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Birth control

Birth Control Pill Linked to 20 Percent Higher Plaque Buildup in Arteries

Thursday, April 03, 2008 by: David Gutierrez, staff writer
Tags: birth control, women's health, health news

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(NaturalNews) Women who take oral contraceptives may have more plaque buildup in their arteries, according to a new study conducted by researchers at the University of Ghent, Belgium, and presented at a conference of the American Heart Association.

Researchers conducted a long-term observational study on 1,300 healthy women living in the small town of Erpe-Mere, Belgium. Approximately 81 percent of participants had taken birth control pills for at least a year at some point in their lives, and 27 percent were currently taking the contraceptives.

According to the U.S. Centers for Disease Control and Prevention, approximately 80 percent of U.S. women use oral contraceptives at some point between the ages of 15 and 44. Current users are estimated to number 16 million.

The researchers conducted ultrasound examinations of the participants' leg and neck arteries to measure levels of plaque buildup. Every 10 years of oral contraceptive use was correlated with a 20 to 30 percent increase in plaque buildup.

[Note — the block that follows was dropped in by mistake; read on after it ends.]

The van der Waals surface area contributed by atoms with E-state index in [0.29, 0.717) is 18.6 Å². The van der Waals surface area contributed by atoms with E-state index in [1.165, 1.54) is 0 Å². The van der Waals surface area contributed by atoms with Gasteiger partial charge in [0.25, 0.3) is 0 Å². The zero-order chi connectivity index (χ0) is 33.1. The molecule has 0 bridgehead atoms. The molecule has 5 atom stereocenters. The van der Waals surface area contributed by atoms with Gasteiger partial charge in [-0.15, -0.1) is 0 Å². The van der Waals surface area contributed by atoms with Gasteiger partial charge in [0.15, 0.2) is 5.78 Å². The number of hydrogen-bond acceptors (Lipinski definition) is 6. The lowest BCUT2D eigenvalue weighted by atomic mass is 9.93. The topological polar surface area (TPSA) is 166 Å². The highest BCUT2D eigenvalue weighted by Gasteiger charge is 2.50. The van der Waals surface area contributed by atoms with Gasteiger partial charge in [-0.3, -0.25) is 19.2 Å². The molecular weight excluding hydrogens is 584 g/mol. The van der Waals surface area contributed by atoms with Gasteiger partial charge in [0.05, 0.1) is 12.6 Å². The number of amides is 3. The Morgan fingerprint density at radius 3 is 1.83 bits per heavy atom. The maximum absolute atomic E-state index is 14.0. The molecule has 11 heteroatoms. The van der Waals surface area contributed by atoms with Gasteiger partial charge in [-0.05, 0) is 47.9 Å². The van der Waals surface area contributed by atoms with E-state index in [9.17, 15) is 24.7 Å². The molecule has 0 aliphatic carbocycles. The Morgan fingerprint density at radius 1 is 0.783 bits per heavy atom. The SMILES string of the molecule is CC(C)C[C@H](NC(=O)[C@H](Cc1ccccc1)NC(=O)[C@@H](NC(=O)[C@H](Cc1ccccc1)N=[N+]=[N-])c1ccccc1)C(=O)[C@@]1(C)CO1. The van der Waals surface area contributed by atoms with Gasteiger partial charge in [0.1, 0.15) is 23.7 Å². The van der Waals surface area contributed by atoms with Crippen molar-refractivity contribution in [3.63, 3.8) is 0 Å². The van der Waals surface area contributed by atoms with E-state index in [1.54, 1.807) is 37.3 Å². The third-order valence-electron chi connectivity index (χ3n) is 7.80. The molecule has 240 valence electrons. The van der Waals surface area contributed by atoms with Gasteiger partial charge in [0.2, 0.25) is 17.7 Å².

According to lead researcher Ernst Rietzschel, the plaque buildup observed should be too small to lead to an increase in heart disease risk. But because any increase in plaque buildup is thought to place a person at risk, the study has caused some to call for new tests into the safety of oral contraceptives.

"It's incredible that a drug which has been taken by 80 percent of women ... is almost bereft of any long-term outcome safety data," Rietzschel said.

The researchers noted that many of the women in the study had taken first-generation birth control pills, which contain much higher levels of estrogen than the contraceptives currently prescribed. Because of the small size of the study, it was not possible to determine how the risk of plaque buildup might be affected by the type of birth control medication or when it was used.

According to Daniel Jones, president of the American Heart Association, more studies need to be done to confirm the current study's findings.
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